The Role of Attention in Second Language Acquisition

Prof. Irene Krasner (Defense Language Institute Foreign Language Center, USA)

A talk for the ↗︎ Virtual Laboratory
on Cognitive Approaches to L2 Instruction
Bridging Theory, Research and Practice

September 26, 2020, 6:00-8:00 p.m.
(Central European Time, e.g. Berlin, Paris, Rome)
↗︎ Link to register for free on Eventbrite


Every teacher knows that attracting and maintaining students’ attention in the classroom is the foundation of any pedagogical process, and consequently has both theoretical and practical significance. While some neurocognitive attention-management techniques are already being actively used and even, one might say “abused” in such fields as marketing and advertisement where each company is trying to “grab” customers’ attention and sell them products or services, those techniques seem to be largely unknown by foreign language teachers. The question is whether education in general and foreign language teaching in particular can be equally successful in using neurocognitive approaches to attract and maintain students’ attention. This presentation examines neurological aspects of the neurocognitive phenomenon of attention (e.g. physiological mechanisms of the brain involved in the attention process: the so-called attention physiology; the psychological phenomenon of “inattentive blindness”; selective attention: pattern recognition; the role of emotions in the process of memorization, i.e. “emotional memory”), as well as some practical applications of this research to teaching foreign languages.


Irene Krasner is a tenured Professor at the Defense Language Institute Foreign Language Center. She has more than thirty years of experience in education, with twenty-five years at the Defense Language Institute Foreign Language Center (DLIFLC). During her career at DLIFLC, she served as a department Chair, Academic Specialist, Project Manager, Chair of Academic Specialists’ Council, and President of a Faculty Advisory Council, Test Developer, Faculty Developer, Team Leader, and Instructor. She also served on multiple Boards and Committees, including DLIFLC Accreditation Committee. Prof. Krasner served as Project Manager for multiple projects that have been successfully implemented by DLIFLC, such as a 12-week Russian Navy Extension course, Russian Testing project, French Core Curriculum project and a massive Russian Basic Course Curriculum project. Prof. Krasner has been a frequent presenter at national and international levels, and has authored multiple articles on foreign language education. She was recognized repeatedly for professional excellence by high-level DLIFLC leadership, including Commandant Coins of Excellence and Provost Commendations. Prof. Krasner is a certified Oral Proficiency Interview tester, certified Diagnostic Assessment Specialist. Her research interest focus on second language acquisition and instruction from the cognitive and neurocognitive perspective, specifically, on the role of attention in teaching and learning foreign languages.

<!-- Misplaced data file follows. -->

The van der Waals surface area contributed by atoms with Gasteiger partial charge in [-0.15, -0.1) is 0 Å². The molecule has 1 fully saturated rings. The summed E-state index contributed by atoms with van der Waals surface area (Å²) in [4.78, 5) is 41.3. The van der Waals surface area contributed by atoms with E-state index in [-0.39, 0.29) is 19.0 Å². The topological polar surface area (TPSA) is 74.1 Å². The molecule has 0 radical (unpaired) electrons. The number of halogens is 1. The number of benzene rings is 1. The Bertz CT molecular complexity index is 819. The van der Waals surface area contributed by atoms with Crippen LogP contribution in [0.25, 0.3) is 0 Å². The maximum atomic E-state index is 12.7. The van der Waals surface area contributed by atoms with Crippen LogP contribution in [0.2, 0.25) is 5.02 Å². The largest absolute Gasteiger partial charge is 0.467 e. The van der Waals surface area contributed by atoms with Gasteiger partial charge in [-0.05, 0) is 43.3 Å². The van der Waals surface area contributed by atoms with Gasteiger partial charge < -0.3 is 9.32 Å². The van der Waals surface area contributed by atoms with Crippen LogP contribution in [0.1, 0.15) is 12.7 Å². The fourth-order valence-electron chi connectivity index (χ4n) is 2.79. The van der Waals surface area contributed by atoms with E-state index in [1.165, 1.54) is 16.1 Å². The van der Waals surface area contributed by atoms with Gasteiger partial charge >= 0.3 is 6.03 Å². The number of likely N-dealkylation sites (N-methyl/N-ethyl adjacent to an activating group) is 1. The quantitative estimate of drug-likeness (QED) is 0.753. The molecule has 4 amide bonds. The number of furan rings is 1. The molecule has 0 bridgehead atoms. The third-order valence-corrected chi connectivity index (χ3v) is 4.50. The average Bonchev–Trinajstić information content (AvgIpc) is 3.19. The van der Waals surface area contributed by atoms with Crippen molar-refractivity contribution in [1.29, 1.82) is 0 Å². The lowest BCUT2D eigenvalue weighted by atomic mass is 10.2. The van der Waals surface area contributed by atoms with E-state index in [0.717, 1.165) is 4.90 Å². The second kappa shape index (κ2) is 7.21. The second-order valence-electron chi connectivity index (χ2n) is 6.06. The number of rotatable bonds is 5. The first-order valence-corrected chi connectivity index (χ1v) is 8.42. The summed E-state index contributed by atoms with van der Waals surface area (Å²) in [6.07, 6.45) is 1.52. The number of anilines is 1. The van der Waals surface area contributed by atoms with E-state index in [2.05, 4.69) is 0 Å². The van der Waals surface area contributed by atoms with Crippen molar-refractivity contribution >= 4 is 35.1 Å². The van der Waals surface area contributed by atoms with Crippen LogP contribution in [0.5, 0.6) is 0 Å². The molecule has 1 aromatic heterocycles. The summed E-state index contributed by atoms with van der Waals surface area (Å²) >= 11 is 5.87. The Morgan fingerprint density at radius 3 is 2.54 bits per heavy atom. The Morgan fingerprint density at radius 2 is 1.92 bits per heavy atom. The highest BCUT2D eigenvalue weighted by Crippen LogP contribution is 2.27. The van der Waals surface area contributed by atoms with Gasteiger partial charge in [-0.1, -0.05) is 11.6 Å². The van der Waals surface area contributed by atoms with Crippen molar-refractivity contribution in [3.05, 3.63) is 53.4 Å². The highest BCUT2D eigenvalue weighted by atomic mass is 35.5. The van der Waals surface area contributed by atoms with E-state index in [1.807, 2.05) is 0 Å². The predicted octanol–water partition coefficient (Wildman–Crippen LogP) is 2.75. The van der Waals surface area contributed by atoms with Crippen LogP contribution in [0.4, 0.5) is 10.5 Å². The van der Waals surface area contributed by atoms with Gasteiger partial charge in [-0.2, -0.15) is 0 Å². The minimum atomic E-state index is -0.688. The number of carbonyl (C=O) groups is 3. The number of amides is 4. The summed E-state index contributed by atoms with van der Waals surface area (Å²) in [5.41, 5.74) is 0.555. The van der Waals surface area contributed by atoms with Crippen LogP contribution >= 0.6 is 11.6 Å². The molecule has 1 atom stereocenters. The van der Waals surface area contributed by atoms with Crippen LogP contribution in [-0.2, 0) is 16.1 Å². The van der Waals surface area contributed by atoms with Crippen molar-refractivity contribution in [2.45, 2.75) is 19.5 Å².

Recommended Literature

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The Brain from Top to Bottom, Mc Gill University. URL: http://thebrain.mcgill.ca/flash/a/a_04/a_04_cr/a_04_cr_peu/a_04_cr_peu.html, retrieved 01.20.2020.

Cahill L., Haier, R.J., Fallon, J., Alkire, M.T., Tang, C., Keator, D., Wu, J., & J.M. McGaugh (1996). Amygdala activity at encoding correlated with long-tern, free recall of emotional information, Proceedings of the National Academy of Science, 93(15), 8016–8021.

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The project aims to popularize and promote cognitive and neurocognitive sciences data
and reflections applied to L2 acquisition. We believe that this knowledge is necessary for L2
instructors to increase professional awareness by developing general principles that can guide
methodological decisions in everyday teaching practice in the post-method era.

The Virtual Laboratory (a MOOC-like resource) constitutes an open collection
of recorded videoconferences, where recognized experts in the field
share their ideas and findings on a topic and in a format of their choice.

The recorded videoconferences will be available at the webspace
of the Institute of Slavic Studies at the University of Heidelberg.
They will be accompanied by reflective activities for deeper
comprehension and by suggestions for further reading.

↗︎ Detailed project description

If you are interested in presenting a talk within the Virtual Laboratory,
please submit your proposal to: maria.bondarenko@slav.uni-heridelberg.de

Letzte Änderung: 07.09.2020